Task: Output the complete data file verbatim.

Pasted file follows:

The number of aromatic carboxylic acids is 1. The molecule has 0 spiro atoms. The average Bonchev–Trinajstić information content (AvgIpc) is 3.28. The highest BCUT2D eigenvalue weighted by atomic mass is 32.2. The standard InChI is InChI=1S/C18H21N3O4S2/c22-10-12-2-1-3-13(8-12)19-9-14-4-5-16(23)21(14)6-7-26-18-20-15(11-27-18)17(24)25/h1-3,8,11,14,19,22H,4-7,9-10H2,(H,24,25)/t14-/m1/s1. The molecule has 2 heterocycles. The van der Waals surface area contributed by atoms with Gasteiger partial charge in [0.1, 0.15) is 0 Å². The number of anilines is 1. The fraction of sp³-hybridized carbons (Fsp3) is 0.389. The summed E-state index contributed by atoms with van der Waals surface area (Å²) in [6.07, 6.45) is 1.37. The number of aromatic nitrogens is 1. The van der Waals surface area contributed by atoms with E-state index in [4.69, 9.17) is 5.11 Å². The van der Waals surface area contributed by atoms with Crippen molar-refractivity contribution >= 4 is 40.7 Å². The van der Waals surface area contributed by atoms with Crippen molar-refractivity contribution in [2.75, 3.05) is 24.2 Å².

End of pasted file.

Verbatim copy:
The number of aromatic carboxylic acids is 1. The molecule has 0 spiro atoms. The average Bonchev–Trinajstić information content (AvgIpc) is 3.28. The highest BCUT2D eigenvalue weighted by atomic mass is 32.2. The standard InChI is InChI=1S/C18H21N3O4S2/c22-10-12-2-1-3-13(8-12)19-9-14-4-5-16(23)21(14)6-7-26-18-20-15(11-27-18)17(24)25/h1-3,8,11,14,19,22H,4-7,9-10H2,(H,24,25)/t14-/m1/s1. The molecule has 2 heterocycles. The van der Waals surface area contributed by atoms with Gasteiger partial charge in [0.1, 0.15) is 0 Å². The number of anilines is 1. The fraction of sp³-hybridized carbons (Fsp3) is 0.389. The summed E-state index contributed by atoms with van der Waals surface area (Å²) in [6.07, 6.45) is 1.37. The number of aromatic nitrogens is 1. The van der Waals surface area contributed by atoms with E-state index in [4.69, 9.17) is 5.11 Å². The van der Waals surface area contributed by atoms with Crippen molar-refractivity contribution >= 4 is 40.7 Å². The van der Waals surface area contributed by atoms with Crippen molar-refractivity contribution in [2.75, 3.05) is 24.2 Å².